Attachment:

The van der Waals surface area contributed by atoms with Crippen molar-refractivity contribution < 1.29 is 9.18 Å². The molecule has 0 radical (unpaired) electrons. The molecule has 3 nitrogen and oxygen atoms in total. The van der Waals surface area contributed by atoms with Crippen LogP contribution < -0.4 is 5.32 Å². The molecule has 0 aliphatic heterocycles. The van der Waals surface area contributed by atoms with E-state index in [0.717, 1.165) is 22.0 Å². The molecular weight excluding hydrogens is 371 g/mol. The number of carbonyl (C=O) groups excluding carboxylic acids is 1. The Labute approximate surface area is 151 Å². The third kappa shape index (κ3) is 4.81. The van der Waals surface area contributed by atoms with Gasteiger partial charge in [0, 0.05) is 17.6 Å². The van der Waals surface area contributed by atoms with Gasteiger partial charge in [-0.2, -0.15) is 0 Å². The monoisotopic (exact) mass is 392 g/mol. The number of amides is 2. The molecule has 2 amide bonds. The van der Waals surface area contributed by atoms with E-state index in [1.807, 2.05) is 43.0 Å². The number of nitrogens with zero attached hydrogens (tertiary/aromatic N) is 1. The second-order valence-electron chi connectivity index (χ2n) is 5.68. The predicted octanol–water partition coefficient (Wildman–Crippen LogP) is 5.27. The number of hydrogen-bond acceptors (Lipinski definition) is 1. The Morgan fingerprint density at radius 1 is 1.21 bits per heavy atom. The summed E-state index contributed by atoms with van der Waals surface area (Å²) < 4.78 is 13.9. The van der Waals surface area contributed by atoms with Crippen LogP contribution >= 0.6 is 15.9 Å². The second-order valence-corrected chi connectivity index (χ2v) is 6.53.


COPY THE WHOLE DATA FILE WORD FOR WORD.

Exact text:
The van der Waals surface area contributed by atoms with Crippen molar-refractivity contribution < 1.29 is 9.18 Å². The molecule has 0 radical (unpaired) electrons. The molecule has 3 nitrogen and oxygen atoms in total. The van der Waals surface area contributed by atoms with Crippen LogP contribution < -0.4 is 5.32 Å². The molecule has 0 aliphatic heterocycles. The van der Waals surface area contributed by atoms with E-state index in [0.717, 1.165) is 22.0 Å². The molecular weight excluding hydrogens is 371 g/mol. The number of carbonyl (C=O) groups excluding carboxylic acids is 1. The Labute approximate surface area is 151 Å². The third kappa shape index (κ3) is 4.81. The van der Waals surface area contributed by atoms with Gasteiger partial charge in [0, 0.05) is 17.6 Å². The van der Waals surface area contributed by atoms with Gasteiger partial charge in [-0.2, -0.15) is 0 Å². The monoisotopic (exact) mass is 392 g/mol. The number of amides is 2. The molecule has 2 amide bonds. The van der Waals surface area contributed by atoms with E-state index in [1.807, 2.05) is 43.0 Å². The number of nitrogens with zero attached hydrogens (tertiary/aromatic N) is 1. The second-order valence-electron chi connectivity index (χ2n) is 5.68. The predicted octanol–water partition coefficient (Wildman–Crippen LogP) is 5.27. The number of hydrogen-bond acceptors (Lipinski definition) is 1. The Morgan fingerprint density at radius 1 is 1.21 bits per heavy atom. The summed E-state index contributed by atoms with van der Waals surface area (Å²) < 4.78 is 13.9. The van der Waals surface area contributed by atoms with Crippen LogP contribution >= 0.6 is 15.9 Å². The second-order valence-corrected chi connectivity index (χ2v) is 6.53.